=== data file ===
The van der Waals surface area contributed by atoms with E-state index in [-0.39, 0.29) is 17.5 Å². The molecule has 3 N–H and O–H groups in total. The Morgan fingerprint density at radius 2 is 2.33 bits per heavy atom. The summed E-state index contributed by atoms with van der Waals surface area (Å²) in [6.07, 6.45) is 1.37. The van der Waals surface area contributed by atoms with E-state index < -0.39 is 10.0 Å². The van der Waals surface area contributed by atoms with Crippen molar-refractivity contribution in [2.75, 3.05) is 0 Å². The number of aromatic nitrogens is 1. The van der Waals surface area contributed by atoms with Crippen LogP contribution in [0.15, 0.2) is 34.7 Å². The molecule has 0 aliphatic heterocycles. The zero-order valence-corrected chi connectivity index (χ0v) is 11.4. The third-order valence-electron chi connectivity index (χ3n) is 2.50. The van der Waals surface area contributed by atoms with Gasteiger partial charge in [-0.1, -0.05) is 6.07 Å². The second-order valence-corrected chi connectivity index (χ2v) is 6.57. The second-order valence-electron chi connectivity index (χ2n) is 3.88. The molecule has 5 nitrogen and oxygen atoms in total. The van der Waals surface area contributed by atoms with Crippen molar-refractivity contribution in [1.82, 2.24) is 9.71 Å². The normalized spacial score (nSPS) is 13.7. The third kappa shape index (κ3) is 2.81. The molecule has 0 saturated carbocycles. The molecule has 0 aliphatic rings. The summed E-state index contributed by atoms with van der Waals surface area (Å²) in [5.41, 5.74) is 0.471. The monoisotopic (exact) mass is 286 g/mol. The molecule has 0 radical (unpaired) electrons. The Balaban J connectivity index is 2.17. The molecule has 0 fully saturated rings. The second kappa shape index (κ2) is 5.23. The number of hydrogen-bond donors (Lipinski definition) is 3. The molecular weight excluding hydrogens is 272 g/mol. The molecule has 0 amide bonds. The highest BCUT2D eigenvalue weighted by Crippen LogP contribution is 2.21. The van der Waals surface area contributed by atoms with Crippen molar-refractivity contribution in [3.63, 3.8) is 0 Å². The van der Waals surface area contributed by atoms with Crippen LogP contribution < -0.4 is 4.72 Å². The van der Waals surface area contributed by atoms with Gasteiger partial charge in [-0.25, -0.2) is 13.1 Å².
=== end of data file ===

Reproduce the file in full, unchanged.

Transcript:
The van der Waals surface area contributed by atoms with E-state index in [-0.39, 0.29) is 17.5 Å². The molecule has 3 N–H and O–H groups in total. The Morgan fingerprint density at radius 2 is 2.33 bits per heavy atom. The summed E-state index contributed by atoms with van der Waals surface area (Å²) in [6.07, 6.45) is 1.37. The van der Waals surface area contributed by atoms with E-state index < -0.39 is 10.0 Å². The van der Waals surface area contributed by atoms with Crippen molar-refractivity contribution in [2.75, 3.05) is 0 Å². The number of aromatic nitrogens is 1. The van der Waals surface area contributed by atoms with Crippen LogP contribution in [0.15, 0.2) is 34.7 Å². The molecule has 0 aliphatic heterocycles. The zero-order valence-corrected chi connectivity index (χ0v) is 11.4. The third-order valence-electron chi connectivity index (χ3n) is 2.50. The van der Waals surface area contributed by atoms with Gasteiger partial charge in [-0.1, -0.05) is 6.07 Å². The second-order valence-corrected chi connectivity index (χ2v) is 6.57. The second-order valence-electron chi connectivity index (χ2n) is 3.88. The molecule has 5 nitrogen and oxygen atoms in total. The van der Waals surface area contributed by atoms with Crippen molar-refractivity contribution in [1.82, 2.24) is 9.71 Å². The normalized spacial score (nSPS) is 13.7. The third kappa shape index (κ3) is 2.81. The molecule has 0 saturated carbocycles. The molecule has 0 aliphatic rings. The summed E-state index contributed by atoms with van der Waals surface area (Å²) in [5.41, 5.74) is 0.471. The monoisotopic (exact) mass is 286 g/mol. The molecule has 0 radical (unpaired) electrons. The Balaban J connectivity index is 2.17. The molecule has 0 fully saturated rings. The second kappa shape index (κ2) is 5.23. The number of hydrogen-bond donors (Lipinski definition) is 3. The molecular weight excluding hydrogens is 272 g/mol. The molecule has 0 amide bonds. The highest BCUT2D eigenvalue weighted by Crippen LogP contribution is 2.21. The van der Waals surface area contributed by atoms with Crippen molar-refractivity contribution in [3.63, 3.8) is 0 Å². The van der Waals surface area contributed by atoms with Crippen LogP contribution < -0.4 is 4.72 Å². The van der Waals surface area contributed by atoms with Gasteiger partial charge in [-0.25, -0.2) is 13.1 Å².